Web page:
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Should I Get my Own Kiln?

A front loading electric kiln with the door open

In a span of a couple of weeks I've received a number of messages pertaining to owning your own kiln. I thought I'd share some of the considerations you might need to assess before making your decision. It's a big one for any ceramic artist, for sure! To cut straight to the point, whether or not to get your own kiln really depends on what you hope to solve by doing so. Every ceramic artist has their own requirements and preferences so it's up to you to weigh the different aspects and make a decision after. No right or wrong answers here! I'll be expanding on a few of the considerations ahead.

1: Do you have convenient access to a pottery studio that can fire for you?

This goes without saying but if you don't have a pottery studio you can access conveniently to help fire your work, you'll likely need to get your own kiln. Convenience of course is relative, so you'll need to decide how much effort you're able to expend for ceramic adventures! How delicate your work is also factors into this as transporting your pieces to and fro the studio will increase the likelihood of breakage. 

Hand sculpted porcelain rabbits on a wooden work desk with sculpting tools

2: How much work do you produce?

When it comes to firing, quantity matters. Often times when we fire up the kiln, we try our best to fill it as much as we can. That allows more efficient use of energy. Regardless the number of pieces in the kiln, I believe it still consumes a relatively similar amount of energy to fire. Do correct me if I'm wrong! So if you only have very few pieces of work to fire each time, it might make more sense to fire at a studio. Alternatively, you can get a smaller kiln so it takes fewer pieces to fill.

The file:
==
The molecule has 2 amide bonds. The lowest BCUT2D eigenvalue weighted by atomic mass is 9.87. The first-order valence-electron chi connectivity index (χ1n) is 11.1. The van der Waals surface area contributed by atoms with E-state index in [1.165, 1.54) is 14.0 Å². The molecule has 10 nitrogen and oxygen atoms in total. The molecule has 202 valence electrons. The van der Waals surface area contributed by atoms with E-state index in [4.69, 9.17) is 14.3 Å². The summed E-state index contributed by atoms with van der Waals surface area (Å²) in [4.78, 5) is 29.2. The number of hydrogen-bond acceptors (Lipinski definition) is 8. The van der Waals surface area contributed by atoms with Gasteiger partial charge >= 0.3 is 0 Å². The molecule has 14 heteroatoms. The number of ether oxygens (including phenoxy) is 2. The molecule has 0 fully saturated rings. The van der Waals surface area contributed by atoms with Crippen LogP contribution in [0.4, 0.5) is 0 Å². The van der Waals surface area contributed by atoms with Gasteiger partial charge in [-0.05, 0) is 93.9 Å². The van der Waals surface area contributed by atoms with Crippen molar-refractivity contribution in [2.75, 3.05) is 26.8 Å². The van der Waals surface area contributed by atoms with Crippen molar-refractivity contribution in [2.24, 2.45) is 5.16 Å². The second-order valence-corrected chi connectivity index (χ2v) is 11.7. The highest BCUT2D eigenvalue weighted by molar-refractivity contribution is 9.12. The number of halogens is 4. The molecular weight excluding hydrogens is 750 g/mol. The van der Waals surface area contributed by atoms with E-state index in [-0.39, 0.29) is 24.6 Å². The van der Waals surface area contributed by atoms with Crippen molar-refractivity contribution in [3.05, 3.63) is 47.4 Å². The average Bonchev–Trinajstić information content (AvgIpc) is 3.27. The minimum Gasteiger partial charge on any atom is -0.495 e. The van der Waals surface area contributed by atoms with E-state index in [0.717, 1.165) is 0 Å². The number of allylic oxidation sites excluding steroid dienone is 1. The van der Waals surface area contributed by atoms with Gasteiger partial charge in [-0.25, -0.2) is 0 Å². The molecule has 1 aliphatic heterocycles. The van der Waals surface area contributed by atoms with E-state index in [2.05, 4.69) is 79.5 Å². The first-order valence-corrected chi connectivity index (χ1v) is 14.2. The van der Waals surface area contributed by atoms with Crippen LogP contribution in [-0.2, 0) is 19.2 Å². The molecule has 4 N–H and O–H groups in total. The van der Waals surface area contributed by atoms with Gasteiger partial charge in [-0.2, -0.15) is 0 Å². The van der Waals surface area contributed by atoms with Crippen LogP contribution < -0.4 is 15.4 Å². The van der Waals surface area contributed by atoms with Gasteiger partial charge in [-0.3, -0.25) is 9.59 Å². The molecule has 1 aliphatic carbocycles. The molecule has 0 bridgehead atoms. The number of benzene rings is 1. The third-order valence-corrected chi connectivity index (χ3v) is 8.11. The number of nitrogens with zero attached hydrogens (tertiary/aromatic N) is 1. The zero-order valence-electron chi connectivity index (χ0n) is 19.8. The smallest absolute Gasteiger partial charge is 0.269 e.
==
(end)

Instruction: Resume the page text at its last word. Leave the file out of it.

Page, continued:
A big group of almost 90 handmade miniature porcelain foxes

3: Can you dedicate a space to your kiln?

Kilns come in all sizes but even the smallest kiln will heat up the space around it. Unlike something like a refrigerator that doesn't very much affect the space around it, the heat from the kiln is not completely contained within. The heat radiating from the kiln causes the space around it to get hot as well, albeit nothing compared to the temperature within. You can definitely stand beside it with no issue but Imagine being inside a sauna room or standing directly beside a heater. The outer surface of the kiln will get hot and you'll definitely need to keep young children and pets away from the area while the kiln is firing and cooling too.

My longest firing program takes about 12 hours to hit top temperature. Once it hits the top temperature, the kiln turns off but it also takes a long while to cool down to a safe temperature for you to open the kiln. On this firing program, I usually give my kiln about 24 hours from start of firing till it's cool enough to open the kiln up to check my pieces. 

4: Do you have time to maintain your kiln?

Kilns need some simple maintenance to keep them running smoothly. Personally, I dust the thermocouple and elements after every cycle of firing (or so I aim to) and vacuum it. When I lagged behind on the cleaning, I noticed it took longer to fire my work. Sometimes it even has difficulty reaching the top temperature set. I did some troubleshooting online, did a brief cleaning and on the next firing everything went smoothly. Never underestimate a little TLC when it comes to your kiln!

The inside of an electric kiln, the thermocouple and kiln elements

When you have your own kiln you'll also use kiln shelves to make efficient use of the space. Every so often you'll need to reapply a new coat of kiln wash to your shelves to protect them and to prevent glaze drips from damaging the shelves too badly. And if you do get glaze drips on your shelves, you'll need to chisel them off otherwise they'll keep eating away at your shelf with each firing. Dropping your pieces off at a studio saves you all the hassle of maintenance and possible repairs which can be costly.

A hand holding kiln wash and a broken kiln shelf behind

5: Are you able to follow the firing schedule of the studio?